Ilocos province is located in the far northwest of the Philippines. The province consists of a wide coastal plain rising upwards towards the rugged mountains of the Cordillera Central. These form the backbone of Northern Luzon. The coastal area is intensively cultivated. The main crops are rice, mango, peanut, maize and tobacco. The province has two cities, Laoag and Vigan.
How to Get There
Bus. Buses are available 24 hours a day. Several bus companies, like Partas and Farinas, have regular trips direct to Laoag City from Manila. Normally, the journey time to Ilocos is around 10-12 hours by day when there is more traffic and 8-10 hours at night. Although it is a long journey, you’ll see a lot of beautiful scenery. If your budget allows, I’d travel on a deluxe bus, many of these have inclined seats, toilets and footrests.
Car. If you enjoy long drives, you can drive to Laoag City from Manila via the MacArthur Highway / Manila North Rd. You can check the route on Google Maps.
Air. Philippine Airlines, Cebu Pacific and Airphil Express have daily scheduled flights to Laoag City. The travel time from Manila is just under an hour.
Laoag is the capital of Ilocos Norte and the region’s main offices and universities are located here. There is not much of note in the town itself, but it is a good place to stay if you want to explore world-famous sites such as Pagudpud, Vigan and Paoay, which are only a short distance away.
The Sinking Bell Tower
This tower is Laoag City’s equivalent of Pisa’s leaning tower. Located in the heart of the city this is one of the tallest bell towers in the country (45 m). The tower is very heavy, but it sits on sandy ground. So, the combination of bad foundations and weight is making it sink into the ground at the rate of about an inch every year. The tower is spectacular especially when illuminated at night.
Close by is St. William’s Cathedral an iconic church built with old Spanish-influenced architectural styles.
Museo Ilocos Norte
An old warehouse houses the museum containing collections of historical relics and home interiors from the local area. The museum is perfect if you want to find out more about the region’s culture and history.
Before you leave Laoag be sure to try the local food. In particular, try a Laoag Empanada, a bright orange, fried pastry turnover, filled with a mixture of rice, ground pork, papaya, mung beans, and eggs. Also, try out bagnet (fried pork belly), pinakbet (mixed vegetables in shrimp or fish sauce) and the unique sour tasting, Laoag longganisa.
Malacanang of the North
This was built as the official residence in Ilocos Norte of the late President Marcos. It is a two-story building located near the legendary Paoay Lake. The residence is complete with bedrooms, a dining area, a kitchen, an office and a spacious ballroom on the second floor. Also, it has a large terrace and a beautiful garden with magnificent views of the lake. The site is about 20 minutes journey from Laoag.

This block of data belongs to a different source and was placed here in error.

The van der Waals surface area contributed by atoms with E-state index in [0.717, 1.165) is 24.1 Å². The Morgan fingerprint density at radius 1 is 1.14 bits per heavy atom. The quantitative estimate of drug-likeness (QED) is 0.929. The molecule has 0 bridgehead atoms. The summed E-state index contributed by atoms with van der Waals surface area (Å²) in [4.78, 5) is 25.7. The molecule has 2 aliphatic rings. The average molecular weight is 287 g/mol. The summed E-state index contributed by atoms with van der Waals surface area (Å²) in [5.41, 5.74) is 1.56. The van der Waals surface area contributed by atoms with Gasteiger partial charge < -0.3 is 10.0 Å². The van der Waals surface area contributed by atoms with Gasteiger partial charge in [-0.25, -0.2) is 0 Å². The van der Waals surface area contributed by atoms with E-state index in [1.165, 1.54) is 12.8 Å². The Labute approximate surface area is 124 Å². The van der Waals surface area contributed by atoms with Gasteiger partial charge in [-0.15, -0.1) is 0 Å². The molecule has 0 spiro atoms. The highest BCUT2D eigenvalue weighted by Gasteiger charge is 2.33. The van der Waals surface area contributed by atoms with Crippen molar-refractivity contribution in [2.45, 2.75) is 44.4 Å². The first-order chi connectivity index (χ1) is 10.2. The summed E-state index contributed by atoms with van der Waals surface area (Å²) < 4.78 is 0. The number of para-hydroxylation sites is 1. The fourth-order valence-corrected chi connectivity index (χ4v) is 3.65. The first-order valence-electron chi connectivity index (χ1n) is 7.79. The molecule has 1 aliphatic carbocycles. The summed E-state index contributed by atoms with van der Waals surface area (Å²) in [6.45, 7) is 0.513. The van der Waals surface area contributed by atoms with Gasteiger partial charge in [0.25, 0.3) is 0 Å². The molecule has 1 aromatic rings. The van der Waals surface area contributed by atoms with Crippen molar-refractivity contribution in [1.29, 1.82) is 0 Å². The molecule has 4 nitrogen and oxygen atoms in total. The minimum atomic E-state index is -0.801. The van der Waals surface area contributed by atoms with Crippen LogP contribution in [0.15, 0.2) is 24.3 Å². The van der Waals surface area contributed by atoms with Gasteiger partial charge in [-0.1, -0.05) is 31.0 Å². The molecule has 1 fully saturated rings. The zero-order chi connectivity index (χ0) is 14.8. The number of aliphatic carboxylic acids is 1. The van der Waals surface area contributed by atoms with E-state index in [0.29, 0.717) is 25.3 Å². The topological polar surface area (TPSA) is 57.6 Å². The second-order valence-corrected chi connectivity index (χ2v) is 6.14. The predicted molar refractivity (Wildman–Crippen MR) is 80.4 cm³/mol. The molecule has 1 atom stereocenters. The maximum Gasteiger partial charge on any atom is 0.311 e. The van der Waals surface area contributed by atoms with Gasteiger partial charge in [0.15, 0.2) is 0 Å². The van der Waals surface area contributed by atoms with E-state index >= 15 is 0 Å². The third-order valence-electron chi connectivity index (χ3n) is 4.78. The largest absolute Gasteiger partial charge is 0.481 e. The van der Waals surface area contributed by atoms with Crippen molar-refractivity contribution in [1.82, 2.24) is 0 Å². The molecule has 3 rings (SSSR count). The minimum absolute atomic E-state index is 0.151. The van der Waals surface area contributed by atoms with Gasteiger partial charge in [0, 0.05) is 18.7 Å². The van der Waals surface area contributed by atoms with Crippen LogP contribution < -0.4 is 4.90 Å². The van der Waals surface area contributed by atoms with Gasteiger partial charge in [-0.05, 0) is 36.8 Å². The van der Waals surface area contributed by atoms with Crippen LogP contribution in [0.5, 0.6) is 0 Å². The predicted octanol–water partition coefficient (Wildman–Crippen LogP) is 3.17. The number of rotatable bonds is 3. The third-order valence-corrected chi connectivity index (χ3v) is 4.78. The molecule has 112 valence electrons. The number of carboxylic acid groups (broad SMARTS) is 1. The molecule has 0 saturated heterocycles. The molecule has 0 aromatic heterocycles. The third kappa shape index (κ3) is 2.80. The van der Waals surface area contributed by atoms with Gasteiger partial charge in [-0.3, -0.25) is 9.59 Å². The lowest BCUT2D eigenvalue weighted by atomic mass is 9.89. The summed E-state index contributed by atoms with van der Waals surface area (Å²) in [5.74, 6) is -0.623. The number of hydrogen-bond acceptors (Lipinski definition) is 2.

Paoay Church (Church of St. Augustine)
This is a designated UNESCO world heritage site. Built by Augustinian friars in 1694 using coral bricks, construction was finally completed in 1894. It is a prime example of a Baroque church, and very picturesque. Reminiscent of the Spanish era, it has enormous buttresses on the sides and back of the building. The church is about 45 minutes journey from Laoag.
Marcos Museum and Mausoleum – Batac
This is just a 30-minute bus ride from Laoag City travelling on any south-bound bus. The museum is easy to find as it is near the bridge where all the public buses stop. Here you’ll find the Marcos Museum and Mausoleum, supposedly the last resting place of Ferdinand Marcos (1917 – 1989). The Mausoleum is an intensely dark room with a floodlit body in a glass case on a mattress in the centre of the room. Is it real or just a wax fake? I’ll let you decide. Photographs are not allowed inside and you have to keep a distance from the case. It is quite creepy walking around a dark room with eerie choral music playing. The museum itself houses memorabilia of the late President Marcos.
Fort Ilocandia Resort
The Fort Ilocandia Resort is an old hotel with character. It’s located in Barangay Calayab about 9 km away from the city centre. If you want a luxurious stay in the region, then this is the perfect location. Spanish colonial architecture inspired its design. It has a swimming pool, extensive gardens and a private beach with lifeguards. Any number of sports are available including volleyball, windsurfing, tennis, archery and horseback riding to name but a few. I thoroughly enjoyed a few nights here, look out for special package deals which they offer occasionally. The only let-down is the food which is rather average.
Juan Luna Shrine
This is located in Badoc, midway between Laoag and Vigan. It houses the famous Luna family’s memorabilia. Juan Luna was arguably the Philippines’ greatest painter. His most famous work is the Spoliarium housed in the National Museum of Fine Arts in Manila.
Cape Bojeador Lighthouse